Abigail Barlow and Emily Bear Cancel London Unofficial Bridgerton Musical Concert Following Legal Action From Netflix | Playbill

Cabaret & Concert News Abigail Barlow and Emily Bear Cancel London Unofficial Bridgerton Musical Concert Following Legal Action From Netflix

The viral musical was set to perform at Royal Albert Hall September 20.

Barlow and Bear The Unofficial Bridgerton Musical Barlow and Bear

Abigail Barlow and Emily Bear have cancelled the London concert of their Unofficial Bridgerton Musical, previously set for September 20 at Royal Albert Hall. The move follows Netflix's legal action seeking to stop future performances and recover profits derived from the unauthorized musical adaptation of the streaming series and books on which the series is based.

The cancelation was listed on Royal Albert Hall's website, stating, "Sadly Barlow and Bear have canceled their performance of The Unofficial Bridgerton Musical, Live in Concert at the Royal Albert Hall." Ticketholders should contact their point of purchase to confirm refunds.

The musical was originally designed as a social media stunt, ultimately earning more than 36 million likes on TikTok and spawning a 15-track album that went on to win the 2022 Grammy Award for Best Musical Theatre Album. Netflix reportedly allowed the album to move forward, filing suit only after a starry and for-profit concert presentation of the work at Washington, D.C.'s Kennedy Center featuring Kelli O'Hara, Ephraim Sykes, Denée Benton, and more, as well as the The National Symphony Orchestra, conducted by Steven Reineke. Netflix also alleges that the suit follows a rejected attempt to officially license the story and characters to Barlow and Bear.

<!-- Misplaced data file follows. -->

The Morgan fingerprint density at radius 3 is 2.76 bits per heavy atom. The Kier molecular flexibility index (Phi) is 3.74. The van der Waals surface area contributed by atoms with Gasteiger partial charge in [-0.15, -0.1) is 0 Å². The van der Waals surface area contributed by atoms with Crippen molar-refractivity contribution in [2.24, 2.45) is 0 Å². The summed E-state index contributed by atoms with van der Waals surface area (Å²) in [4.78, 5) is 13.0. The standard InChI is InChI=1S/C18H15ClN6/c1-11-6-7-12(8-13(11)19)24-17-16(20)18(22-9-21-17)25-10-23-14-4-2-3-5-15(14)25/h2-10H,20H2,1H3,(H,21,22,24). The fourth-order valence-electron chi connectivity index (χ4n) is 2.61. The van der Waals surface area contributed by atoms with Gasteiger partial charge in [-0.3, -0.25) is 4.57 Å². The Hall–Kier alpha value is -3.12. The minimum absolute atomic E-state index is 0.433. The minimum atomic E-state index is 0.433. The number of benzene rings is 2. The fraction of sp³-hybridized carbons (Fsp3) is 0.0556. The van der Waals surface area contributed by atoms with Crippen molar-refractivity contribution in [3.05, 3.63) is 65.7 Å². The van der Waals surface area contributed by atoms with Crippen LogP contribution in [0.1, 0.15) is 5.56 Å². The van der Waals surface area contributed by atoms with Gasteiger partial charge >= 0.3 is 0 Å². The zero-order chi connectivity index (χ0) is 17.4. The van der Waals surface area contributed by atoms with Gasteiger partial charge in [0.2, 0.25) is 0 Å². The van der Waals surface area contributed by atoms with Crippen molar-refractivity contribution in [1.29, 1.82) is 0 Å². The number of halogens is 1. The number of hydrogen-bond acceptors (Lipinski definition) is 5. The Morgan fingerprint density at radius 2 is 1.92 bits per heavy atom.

"There is so much joy in seeing audiences fall in love with Bridgerton and watching the creative ways they express their fandom," said series Executive Producer Shonda Rhimes in an earlier statement. "What started as a fun celebration by Barlow & Bear on social media has turned into the blatant taking of intellectual property solely for Barlow & Bear’s financial benefit. This property was created by Julia Quinn and brought to life on screen through the hard work of countless individuals. Just as Barlow & Bear would not allow others to appropriate their IP for profit, Netflix cannot stand by and allow Barlow & Bear to do the same with Bridgerton."

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